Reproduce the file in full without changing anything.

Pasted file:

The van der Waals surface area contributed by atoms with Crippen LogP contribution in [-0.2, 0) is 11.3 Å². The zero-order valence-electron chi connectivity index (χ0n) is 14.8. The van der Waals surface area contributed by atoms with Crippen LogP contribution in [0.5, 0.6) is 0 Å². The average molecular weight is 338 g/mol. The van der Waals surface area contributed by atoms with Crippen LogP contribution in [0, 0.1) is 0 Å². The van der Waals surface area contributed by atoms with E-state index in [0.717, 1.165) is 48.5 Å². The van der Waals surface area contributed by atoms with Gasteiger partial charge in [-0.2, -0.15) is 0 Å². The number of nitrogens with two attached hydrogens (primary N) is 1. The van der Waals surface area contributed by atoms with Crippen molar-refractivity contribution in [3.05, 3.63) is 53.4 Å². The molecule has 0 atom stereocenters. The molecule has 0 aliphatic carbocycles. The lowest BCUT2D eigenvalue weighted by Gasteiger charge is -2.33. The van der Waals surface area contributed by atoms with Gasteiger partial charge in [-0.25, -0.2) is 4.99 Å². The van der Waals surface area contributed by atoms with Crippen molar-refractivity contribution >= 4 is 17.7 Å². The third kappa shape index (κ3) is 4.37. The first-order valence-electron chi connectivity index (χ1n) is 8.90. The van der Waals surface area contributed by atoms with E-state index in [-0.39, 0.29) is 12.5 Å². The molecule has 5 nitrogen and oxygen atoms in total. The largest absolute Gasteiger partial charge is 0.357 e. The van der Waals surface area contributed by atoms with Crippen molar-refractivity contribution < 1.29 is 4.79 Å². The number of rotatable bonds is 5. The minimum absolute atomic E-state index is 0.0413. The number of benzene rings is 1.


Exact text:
The van der Waals surface area contributed by atoms with Crippen LogP contribution in [-0.2, 0) is 11.3 Å². The zero-order valence-electron chi connectivity index (χ0n) is 14.8. The van der Waals surface area contributed by atoms with Crippen LogP contribution in [0.5, 0.6) is 0 Å². The average molecular weight is 338 g/mol. The van der Waals surface area contributed by atoms with Crippen LogP contribution in [0, 0.1) is 0 Å². The van der Waals surface area contributed by atoms with E-state index in [0.717, 1.165) is 48.5 Å². The van der Waals surface area contributed by atoms with Gasteiger partial charge in [-0.2, -0.15) is 0 Å². The number of nitrogens with two attached hydrogens (primary N) is 1. The van der Waals surface area contributed by atoms with Crippen molar-refractivity contribution in [3.05, 3.63) is 53.4 Å². The molecule has 0 atom stereocenters. The molecule has 0 aliphatic carbocycles. The lowest BCUT2D eigenvalue weighted by Gasteiger charge is -2.33. The van der Waals surface area contributed by atoms with Gasteiger partial charge in [-0.25, -0.2) is 4.99 Å². The van der Waals surface area contributed by atoms with Crippen molar-refractivity contribution >= 4 is 17.7 Å². The third kappa shape index (κ3) is 4.37. The first-order valence-electron chi connectivity index (χ1n) is 8.90. The van der Waals surface area contributed by atoms with E-state index in [-0.39, 0.29) is 12.5 Å². The molecule has 5 nitrogen and oxygen atoms in total. The largest absolute Gasteiger partial charge is 0.357 e. The van der Waals surface area contributed by atoms with Crippen molar-refractivity contribution < 1.29 is 4.79 Å². The number of rotatable bonds is 5. The minimum absolute atomic E-state index is 0.0413. The number of benzene rings is 1.